It’s time for my annual analysis on the new categories, so here we go:
Overall since 2012:
2248 Hotels have had category changes in the last three years as follows:
621 in year 2012; 517 up in category, 102 down
1353 in year 2013; 1306 up in category, 47 down
1081 in year 2014; 849 up in category, 232 down
237 Hotels have been adjusted in every year (must be popular)
50 have gone up year over year for three straight years
1 has gone down year over year for three straight years
237 have vacillated year over year of which 209 were upped in 2014, 28 down
Ritz hotels (only two years of category changes) show the following:
All 20 up in 2014
6 up in 2013 and up again in 2014 for two consecutive years
Good stuff, thanks for compiling, certainly shows the trend. The 2013 down number of 205 strikes me as pretty high, I thought it was in the forties, but either way, I viewed 2013 as the turning point of Marriott restructuring the award program for the near future (this year, shorter advance reservation period).
erc - WOW - your insights are phenomenal as I had a formula error in my Excel spreadsheet, so I have edited the number for 2013 from 205 down to 47 down. A couple of other changes in numbers were also made and updated. All are accurate now.
In case anyone is wondering, here are the fifty venues that have gone up by at least one category every year for the last three years:
|Bohemian Hotel Savannah Riverfront, Autograph Collection||Fairfield Inn Temecula|
|Courtyard Aberdeen at Ripken Stadium||Fairfield Inn Tuscaloosa|
|Courtyard Amsterdam Airport||Grand Bohemian Hotel Asheville, Autograph Collection|
|Courtyard Anchorage Airport||Hotel Duval, Autograph Collection|
|Courtyard Bloomington||Kalanipu'u Kauai Lagoons|
|Courtyard Franklin Cool Springs||Kauai Marriott Resort & Beach Club|
|Courtyard Grand Rapids Downtown||Manila Marriott Hotel|
|Courtyard Greenville Downtown||Marco Island Marriott Beach Resort, Golf Club & Spa|
|Courtyard Key Largo||Marriott's Crystal Shores|
|Courtyard Louisville Airport||MVCI Marriott's Kauai Beach Club|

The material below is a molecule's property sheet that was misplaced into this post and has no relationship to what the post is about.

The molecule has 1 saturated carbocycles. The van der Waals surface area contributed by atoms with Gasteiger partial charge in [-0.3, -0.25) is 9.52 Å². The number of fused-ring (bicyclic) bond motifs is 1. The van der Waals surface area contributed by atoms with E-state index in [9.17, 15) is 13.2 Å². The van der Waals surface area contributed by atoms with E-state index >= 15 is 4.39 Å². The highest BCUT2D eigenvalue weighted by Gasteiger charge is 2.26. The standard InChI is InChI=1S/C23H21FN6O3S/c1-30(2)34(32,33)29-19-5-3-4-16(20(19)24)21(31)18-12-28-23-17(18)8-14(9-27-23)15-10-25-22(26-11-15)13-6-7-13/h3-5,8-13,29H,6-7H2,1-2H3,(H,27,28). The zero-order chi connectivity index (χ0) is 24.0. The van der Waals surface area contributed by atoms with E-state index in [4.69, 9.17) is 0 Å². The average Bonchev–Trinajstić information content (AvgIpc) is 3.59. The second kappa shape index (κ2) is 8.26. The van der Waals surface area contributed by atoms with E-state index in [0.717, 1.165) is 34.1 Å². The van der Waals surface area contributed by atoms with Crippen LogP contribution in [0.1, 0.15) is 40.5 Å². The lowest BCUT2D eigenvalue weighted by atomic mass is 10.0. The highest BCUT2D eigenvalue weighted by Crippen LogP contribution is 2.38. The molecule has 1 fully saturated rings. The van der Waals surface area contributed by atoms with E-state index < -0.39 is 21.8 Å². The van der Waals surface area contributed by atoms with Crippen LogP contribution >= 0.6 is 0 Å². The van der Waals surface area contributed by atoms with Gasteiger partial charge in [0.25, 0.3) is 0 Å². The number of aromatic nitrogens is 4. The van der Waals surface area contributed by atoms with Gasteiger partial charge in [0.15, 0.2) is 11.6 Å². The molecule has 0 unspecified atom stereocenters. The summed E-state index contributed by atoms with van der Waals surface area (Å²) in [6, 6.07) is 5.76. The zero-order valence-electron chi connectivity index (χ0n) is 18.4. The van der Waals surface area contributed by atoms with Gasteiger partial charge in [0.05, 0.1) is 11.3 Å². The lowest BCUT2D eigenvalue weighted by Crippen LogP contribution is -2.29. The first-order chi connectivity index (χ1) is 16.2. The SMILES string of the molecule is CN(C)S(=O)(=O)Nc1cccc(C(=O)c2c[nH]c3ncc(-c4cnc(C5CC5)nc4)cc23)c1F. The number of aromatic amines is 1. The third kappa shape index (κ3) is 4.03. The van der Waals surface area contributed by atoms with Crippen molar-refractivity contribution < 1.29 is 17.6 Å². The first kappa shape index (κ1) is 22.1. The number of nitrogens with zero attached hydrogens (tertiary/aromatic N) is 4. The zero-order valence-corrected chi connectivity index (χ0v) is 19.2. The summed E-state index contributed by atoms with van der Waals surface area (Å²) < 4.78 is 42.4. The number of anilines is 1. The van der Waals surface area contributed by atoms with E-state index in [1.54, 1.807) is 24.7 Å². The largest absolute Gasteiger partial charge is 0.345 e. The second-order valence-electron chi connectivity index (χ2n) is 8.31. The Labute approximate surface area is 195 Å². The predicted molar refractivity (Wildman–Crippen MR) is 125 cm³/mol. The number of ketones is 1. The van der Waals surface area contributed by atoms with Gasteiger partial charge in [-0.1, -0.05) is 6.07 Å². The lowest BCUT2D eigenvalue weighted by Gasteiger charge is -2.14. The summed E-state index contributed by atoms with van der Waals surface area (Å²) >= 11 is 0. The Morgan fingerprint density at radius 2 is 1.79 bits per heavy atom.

|Courtyard Louisville Downtown||MVCI Marriott's Waiohai Beach Club|
|Courtyard Nashville Downtown||Oakland Marriott City Center|
|Courtyard Palo Alto Los Altos||Palm Beach Marriott Singer Island Beach Resort & Spa|
|Courtyard Portland Downtown/Lloyd Center||Pittsburgh Marriott City Center|
|Courtyard Savannah Downtown/Historic District||Renaissance Boston Hotel & Spa at Patriot Place|
|Courtyard Shreveport-Bossier City/Louisiana Boardwalk||Renaissance Moscow Hotel Monarch Centre|
|Courtyard Tuscaloosa||Renaissance Nashville Hotel|
|Courtyard Waikiki Beach||Residence Inn Austin Downtown/Convention Center|
|Fairfield Inn Anchorage Midtown||SpringHill Suites Fort Lauderdale Airport|
|Fairfield Inn Bloomington||SpringHill Suites Pittsburgh North Shore|
|Fairfield Inn Key West||SpringHill Suites Portland Hillsboro|
|Fairfield Inn Medford Long Island||SpringHill Suites San Angelo|
|Fairfield Inn Saratoga Malta||Springhill Suites Savannah Downtown/Historic District|
|Fairfield Inn South Bend at Notre Dame||SpringHill Suites Temecula Valley Wine Country|
|Fairfield Inn State College||Waikiki Beach Marriott Resort & Spa|
This is very interesting information. I had the perception that Wentworth by the Sea and Marriott Key West resort also went up every year. I know they are 3 levels higher than four years ago, but perhaps they went up two categories at once or the first increase was in 2011.
Most MVC timeshare resorts continue to go up annually. I think one driving factor for their increase is that there is very limited availability due to owners no longer redeeming their owned weeks for MR points. Overall, our point values have declined by 30-50 % over the past four years. Spend your points now before the next devaluation.
superchief1 - Per my spreadsheet, Wentworth shows the following:
|Wentworth by the Sea, A Marriott Hotel & Spa||7||8||9|
An interesting observation that point values have declined 30-50%in the past four years. Does Marriott have established criteria for their annual classification of properties? The upward bias in classifications does seem to inflate the average point requirement for awards and to deflate the value of points. A little less obvious than UALs recent 12.5% increase in award point requirements across the board, but probably just as effective.
Great work Ping! It would be interesting to see what the actual % increase of points needed year-to-year is. For example is it a 5% increase? 10% increase? or more? I now that much of what I buy has increased year over year concistently and my guess is that most everyone is feeling the inflation pinch in their every day lives. Oh, I know the government tells us inflation is in check, but who of us really believes that? Not anyone paying for gas, buying groceries, paying the cable bill, etc.. Prices are up, and in some cases, big time. Just a thought.